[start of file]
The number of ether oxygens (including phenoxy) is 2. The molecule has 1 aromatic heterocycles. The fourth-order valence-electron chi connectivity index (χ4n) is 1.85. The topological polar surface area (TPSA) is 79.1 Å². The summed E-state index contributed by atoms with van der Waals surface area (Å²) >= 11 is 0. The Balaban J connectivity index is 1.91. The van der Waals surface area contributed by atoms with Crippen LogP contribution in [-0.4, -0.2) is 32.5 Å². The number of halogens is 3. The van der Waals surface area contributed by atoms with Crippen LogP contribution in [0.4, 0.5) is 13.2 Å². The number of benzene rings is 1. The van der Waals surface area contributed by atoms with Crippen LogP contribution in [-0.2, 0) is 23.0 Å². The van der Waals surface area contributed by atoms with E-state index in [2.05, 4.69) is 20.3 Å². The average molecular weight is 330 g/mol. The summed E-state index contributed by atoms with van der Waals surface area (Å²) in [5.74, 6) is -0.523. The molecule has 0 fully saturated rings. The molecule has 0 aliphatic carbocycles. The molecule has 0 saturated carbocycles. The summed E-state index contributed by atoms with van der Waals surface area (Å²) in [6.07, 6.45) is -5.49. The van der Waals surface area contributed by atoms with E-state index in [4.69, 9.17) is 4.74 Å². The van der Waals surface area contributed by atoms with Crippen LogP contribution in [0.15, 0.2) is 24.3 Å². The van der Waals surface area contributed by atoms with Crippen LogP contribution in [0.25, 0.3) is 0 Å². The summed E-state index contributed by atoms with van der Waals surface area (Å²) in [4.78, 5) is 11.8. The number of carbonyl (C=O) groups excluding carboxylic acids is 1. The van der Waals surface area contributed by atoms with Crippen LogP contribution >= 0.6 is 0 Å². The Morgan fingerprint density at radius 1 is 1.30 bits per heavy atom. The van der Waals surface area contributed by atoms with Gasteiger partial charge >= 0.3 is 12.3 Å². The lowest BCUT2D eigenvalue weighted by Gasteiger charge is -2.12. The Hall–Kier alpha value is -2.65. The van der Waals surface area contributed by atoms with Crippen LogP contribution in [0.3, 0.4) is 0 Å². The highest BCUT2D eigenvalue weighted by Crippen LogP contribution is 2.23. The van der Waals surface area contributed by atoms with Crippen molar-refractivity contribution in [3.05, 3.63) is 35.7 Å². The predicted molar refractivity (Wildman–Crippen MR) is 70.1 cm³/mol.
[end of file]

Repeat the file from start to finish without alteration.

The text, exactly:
The number of ether oxygens (including phenoxy) is 2. The molecule has 1 aromatic heterocycles. The fourth-order valence-electron chi connectivity index (χ4n) is 1.85. The topological polar surface area (TPSA) is 79.1 Å². The summed E-state index contributed by atoms with van der Waals surface area (Å²) >= 11 is 0. The Balaban J connectivity index is 1.91. The van der Waals surface area contributed by atoms with Crippen LogP contribution in [-0.4, -0.2) is 32.5 Å². The number of halogens is 3. The van der Waals surface area contributed by atoms with Crippen LogP contribution in [0.4, 0.5) is 13.2 Å². The number of benzene rings is 1. The van der Waals surface area contributed by atoms with Crippen LogP contribution in [-0.2, 0) is 23.0 Å². The van der Waals surface area contributed by atoms with E-state index in [2.05, 4.69) is 20.3 Å². The average molecular weight is 330 g/mol. The summed E-state index contributed by atoms with van der Waals surface area (Å²) in [5.74, 6) is -0.523. The molecule has 0 fully saturated rings. The molecule has 0 aliphatic carbocycles. The molecule has 0 saturated carbocycles. The summed E-state index contributed by atoms with van der Waals surface area (Å²) in [6.07, 6.45) is -5.49. The van der Waals surface area contributed by atoms with E-state index in [4.69, 9.17) is 4.74 Å². The van der Waals surface area contributed by atoms with Crippen LogP contribution in [0.15, 0.2) is 24.3 Å². The van der Waals surface area contributed by atoms with Crippen LogP contribution in [0.25, 0.3) is 0 Å². The summed E-state index contributed by atoms with van der Waals surface area (Å²) in [4.78, 5) is 11.8. The number of carbonyl (C=O) groups excluding carboxylic acids is 1. The van der Waals surface area contributed by atoms with Crippen LogP contribution >= 0.6 is 0 Å². The Morgan fingerprint density at radius 1 is 1.30 bits per heavy atom. The van der Waals surface area contributed by atoms with Gasteiger partial charge >= 0.3 is 12.3 Å². The lowest BCUT2D eigenvalue weighted by Gasteiger charge is -2.12. The Hall–Kier alpha value is -2.65. The van der Waals surface area contributed by atoms with Crippen LogP contribution in [0.3, 0.4) is 0 Å². The highest BCUT2D eigenvalue weighted by Crippen LogP contribution is 2.23. The van der Waals surface area contributed by atoms with Crippen molar-refractivity contribution in [3.05, 3.63) is 35.7 Å². The predicted molar refractivity (Wildman–Crippen MR) is 70.1 cm³/mol.